One of the 2012 IT market predictions I discussed during the Current Analysis webinar in December related to so-called experience-level agreements. As I noted during the session, predictions sometimes are not really predictions at all, rather, they are expectations or hopes. The development of experience-level agreements certainly falls in the latter category, for the desire of service providers to gain differentiation by changing the game in relation to their commitment to customers is truly aspirational at this point. Continue reading “Time to Take Experience to Another Level”→
Enterprise adoption of now-generation collaboration tools has been slower than expected
This could change in 2012 – if suppliers get the solutions right
The calendar made its ritual shift from one year to the next over the weekend – just another day, to be sure, but one that no doubt triggered a flurry of Facebook updates and a torrent of Twitter tweets with even casual users joining the devotees in contemporary online social revelry. Texting is so last century. And as for “Happy New Year” phone calls? Well, I did ring my octogenarian parents, and didn’t even use video. Continue reading “Productive Collaboration a Target for 2012”→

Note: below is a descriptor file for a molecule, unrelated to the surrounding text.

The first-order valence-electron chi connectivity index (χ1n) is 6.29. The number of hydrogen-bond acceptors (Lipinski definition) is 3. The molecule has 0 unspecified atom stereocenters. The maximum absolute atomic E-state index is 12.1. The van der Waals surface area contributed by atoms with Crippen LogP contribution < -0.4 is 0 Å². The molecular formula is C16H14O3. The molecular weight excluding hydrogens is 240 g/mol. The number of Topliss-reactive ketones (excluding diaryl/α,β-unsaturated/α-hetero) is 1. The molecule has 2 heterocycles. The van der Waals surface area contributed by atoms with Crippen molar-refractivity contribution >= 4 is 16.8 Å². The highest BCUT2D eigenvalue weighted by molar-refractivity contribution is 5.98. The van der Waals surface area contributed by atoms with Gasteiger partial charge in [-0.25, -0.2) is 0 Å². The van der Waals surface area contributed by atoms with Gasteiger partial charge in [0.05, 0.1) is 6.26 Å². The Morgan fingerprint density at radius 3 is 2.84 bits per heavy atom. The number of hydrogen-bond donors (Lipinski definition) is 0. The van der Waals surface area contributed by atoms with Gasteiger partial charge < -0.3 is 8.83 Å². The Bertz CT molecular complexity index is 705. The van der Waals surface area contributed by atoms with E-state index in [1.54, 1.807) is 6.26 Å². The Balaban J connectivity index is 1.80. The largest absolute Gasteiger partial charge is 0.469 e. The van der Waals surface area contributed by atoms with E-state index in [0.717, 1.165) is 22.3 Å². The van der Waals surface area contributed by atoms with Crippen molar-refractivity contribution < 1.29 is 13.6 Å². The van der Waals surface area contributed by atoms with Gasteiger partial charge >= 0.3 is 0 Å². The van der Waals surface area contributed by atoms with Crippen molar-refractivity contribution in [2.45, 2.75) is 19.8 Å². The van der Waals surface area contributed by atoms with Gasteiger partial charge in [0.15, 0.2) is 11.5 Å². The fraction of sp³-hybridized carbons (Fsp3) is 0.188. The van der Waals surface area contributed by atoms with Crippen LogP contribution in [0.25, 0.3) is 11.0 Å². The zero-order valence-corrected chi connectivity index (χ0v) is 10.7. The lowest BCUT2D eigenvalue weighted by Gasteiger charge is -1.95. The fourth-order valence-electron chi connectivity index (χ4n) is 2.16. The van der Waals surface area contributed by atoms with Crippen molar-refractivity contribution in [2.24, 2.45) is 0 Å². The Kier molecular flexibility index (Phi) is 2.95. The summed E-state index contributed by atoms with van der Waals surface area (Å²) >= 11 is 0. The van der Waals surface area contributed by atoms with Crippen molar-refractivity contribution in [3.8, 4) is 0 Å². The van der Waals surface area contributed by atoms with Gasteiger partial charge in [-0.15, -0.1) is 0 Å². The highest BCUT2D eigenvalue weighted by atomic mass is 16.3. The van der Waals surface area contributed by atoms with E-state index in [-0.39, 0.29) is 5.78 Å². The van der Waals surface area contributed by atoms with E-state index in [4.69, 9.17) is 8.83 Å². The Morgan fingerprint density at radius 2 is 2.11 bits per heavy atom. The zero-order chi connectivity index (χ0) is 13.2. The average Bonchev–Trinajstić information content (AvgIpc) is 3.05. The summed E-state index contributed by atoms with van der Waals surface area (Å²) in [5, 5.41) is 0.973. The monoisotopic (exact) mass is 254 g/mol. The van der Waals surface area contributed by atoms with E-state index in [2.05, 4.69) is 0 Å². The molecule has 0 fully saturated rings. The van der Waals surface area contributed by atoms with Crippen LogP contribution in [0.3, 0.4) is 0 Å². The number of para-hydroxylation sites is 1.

Desktop video has always been a tough sell, but now the value is easier to prove because the cost is lowering.
Skype proved the people do like to use personal video—if it’s free (or relatively “free”) and easy. The same will apply in the enterprise.
The time is fast approaching for IT managers to begin taking desktop video seriously. This isn’t due to the dramatic improvements in the types of devices and services that support personal video, nor does it have much to do with the incessant marketing initiatives driven by certain suppliers that seem convinced customers are wandering in darkness and just don’t know what they are missing. Continue reading “Desktop Video is Beginning to See the Light”→